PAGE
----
The role my folks played in all this was organic. Faith was as much a natural part of our family culture as was eating meals together or making music, or going on holidays, or tending to daily chores. It was the air that we breathed and the mother-tongue we spoke. Throughout my life I’ve struggled deeply with how faith interfaces with the vagaries of life, but not that it does. I do, perhaps, think of faith as distinct from belief, and in the realm of belief (formal creed and doctrine) I have had to, and continue to, wrestle greatly. But, that God is goodness itself, and that my story somehow takes place within the realm and reign of God’s goodness, I don’t think I’ve ever seriously doubted.
LES: There is something I find very compelling about your story of learning to play guitar from the men at Drumheller Prison. It stops me in my tracks and kind of make me shiver and bend the knee. The idea that even the most unwanted and shut away still hold Beauty in themselves and can cultivate the craft and art of making beauty has a powerful impact.
How do you think learning guitar this way changed the way you interpret Music as it comes to you than if you had learned from say a standard guitar lesson type of beginning? How does the music you learned from the men in Drumheller tie with the music you heard your mom playing at night when you went to sleep in context of being in your own home?
SB: First, I like how you frame the process of music making – as something that comes to you. You’re spot on here. In a recent blog, English poet Malcolm Guite reflects on the etymology of the word adventure (from the root word veni – to come), instructing that an adventure is not, by definition, something that you embark on – as if you are the driving agent in the process – but rather something that comes to you from outside. For me, music is very much an adventure according to that definition. It’s something I’ve learned to receive hospitably rather than pursue violently. One learns to sit and wait quietly, patiently. Eventually the adventure does come, and often with an exhilarating and surprising unpredictability you never would have generated on your own.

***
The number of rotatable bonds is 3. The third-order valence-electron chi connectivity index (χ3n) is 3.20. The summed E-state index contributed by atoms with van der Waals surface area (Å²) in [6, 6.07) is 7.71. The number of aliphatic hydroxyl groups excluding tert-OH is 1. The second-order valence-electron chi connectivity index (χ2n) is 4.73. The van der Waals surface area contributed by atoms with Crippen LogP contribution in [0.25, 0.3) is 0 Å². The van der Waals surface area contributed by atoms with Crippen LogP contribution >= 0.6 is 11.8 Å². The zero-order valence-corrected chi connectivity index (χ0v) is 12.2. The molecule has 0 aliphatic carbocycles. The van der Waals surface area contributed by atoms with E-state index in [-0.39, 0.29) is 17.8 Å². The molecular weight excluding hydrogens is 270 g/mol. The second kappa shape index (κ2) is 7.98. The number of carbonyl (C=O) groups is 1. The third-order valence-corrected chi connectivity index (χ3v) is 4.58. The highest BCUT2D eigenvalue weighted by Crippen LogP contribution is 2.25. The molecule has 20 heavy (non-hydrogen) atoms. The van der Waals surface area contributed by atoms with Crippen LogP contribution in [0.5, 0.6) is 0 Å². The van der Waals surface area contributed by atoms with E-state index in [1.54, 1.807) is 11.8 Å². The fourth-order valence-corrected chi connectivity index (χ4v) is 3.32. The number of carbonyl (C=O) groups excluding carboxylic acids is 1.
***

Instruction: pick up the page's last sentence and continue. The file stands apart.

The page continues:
It is revealing that the two biggest musical influences during my formative years were my mother, a beautiful pianist who bravely battled crippling depression and anxiety throughout her life, and prison inmates (my father was a prison chaplain) who let me in on their Saturday afternoon chapel-jams when I was only eight years old. Both were receiving and making music in tragic circumstances, and both accomplished great beauty from within unlovely, unhappy environs. And so, I’ve always understood, experientially, music to be gospel protest – a “whistling in the dark” that is neither nostalgic or ‘Pollyanic’, but more like the pre-dawn, knowing crow of a cock.